Transitions from my country, “family” and culture into my other country, family and culture are always, for me, filled with a lot of emotions. I tell my one-year teams, “This will be the worst thing you can’t wait to have happen. And the most awesome thing you’ll ever feel so miserable about.”

One week from today I’m getting on an airplane, and then another airplane. My beloved little (ish) sister is getting married in just over three weeks, and I’d travel across the galaxy if I had to to be there. Then my roommate of the past 4 years here gets married 2 weeks later, also in my hometown.

It’s been nearly two years since I had my feet in the Land of the Free. I can’t wait to hug my Mama and feel my Dad’s arms around me. To see my sister in her wedding dress. To see my brother, his wife and their kids who are 2 years older, and maybe two feet taller. To see my other sister’s new house. To take my time in exotic destinations I’ve day-dreamed about for MONTHS, like…. Wegmans. To eat a burrito! Or a sandwich with avocado on it!!

I’ve missed my family, my friends, my people, my culture, my foods. I’m coming home.

But before I taste the sweet goodness of a real Taco Bell Chalupa (you think I’m crazy, but anyone who’s spent time overseas knows what I’m talking about…), I have to hug dozens of crying friends goodbye. I will sleep in my bed one last night. Hold hands with Sam all the way to airport security, and then both crying, I’ll have to let go and walk away.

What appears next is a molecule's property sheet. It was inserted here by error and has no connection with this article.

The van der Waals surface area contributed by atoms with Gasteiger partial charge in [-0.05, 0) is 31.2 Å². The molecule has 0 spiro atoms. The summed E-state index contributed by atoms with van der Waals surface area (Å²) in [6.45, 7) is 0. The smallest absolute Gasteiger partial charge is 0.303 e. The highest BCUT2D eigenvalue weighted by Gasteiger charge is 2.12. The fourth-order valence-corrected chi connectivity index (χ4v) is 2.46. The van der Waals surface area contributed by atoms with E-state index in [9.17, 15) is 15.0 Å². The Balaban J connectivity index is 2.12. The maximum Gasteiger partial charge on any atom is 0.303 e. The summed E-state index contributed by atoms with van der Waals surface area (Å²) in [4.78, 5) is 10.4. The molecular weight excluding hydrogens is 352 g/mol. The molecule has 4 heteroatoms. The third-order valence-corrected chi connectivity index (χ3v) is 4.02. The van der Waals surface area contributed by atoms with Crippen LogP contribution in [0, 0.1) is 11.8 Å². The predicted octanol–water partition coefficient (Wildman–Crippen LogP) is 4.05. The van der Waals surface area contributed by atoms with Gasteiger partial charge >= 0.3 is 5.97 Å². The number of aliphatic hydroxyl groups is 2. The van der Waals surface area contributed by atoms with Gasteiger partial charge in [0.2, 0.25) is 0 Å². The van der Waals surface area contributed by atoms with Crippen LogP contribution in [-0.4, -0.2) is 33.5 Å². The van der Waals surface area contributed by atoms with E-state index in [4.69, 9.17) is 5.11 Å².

I hate those parts. I dread them. On the same days I’ve ordered bridesmaid dresses I’ve let tears run and run unable to stop them.

This is my home, too.

I leave behind my normal. My inside jokes. My towels. My closest friends. My church. Our group of FORTY-TWO brothers and sisters whom I’ve loved, laughed with, prayed for, served and discipled.

Over the last couple weeks Sam, our leaders, and I looked at the various logistics of his preparation to come study in the States, and made the call to give him more time to prepare here and aim for the winter semester starting in January instead. The pros are many, and I feel great about the decision. We knew when we started that we were really pushing it trying for August, and the hurdles and pressure made it an easy decision.

For me this means I’ll come home for the two weddings, and have a couple weeks after to connect with people. Then sometime mid to late August I’ll hug a lot of people I love goodbye, cry, get on a plane, get on another plane, and come home to Asia again.

I’ll get to dig into some awesome seasonal assignments, help Sam ace the TOEFL, and then our plan is to for me to be home for Christmas for the first one in five years! I won’t have to cry when I hear “White Christmas” this year! Waaaaaaahooooooo! It’s going to be amazing!

And sad too….. more goodbyes, for a season, for the sake of precious hellos.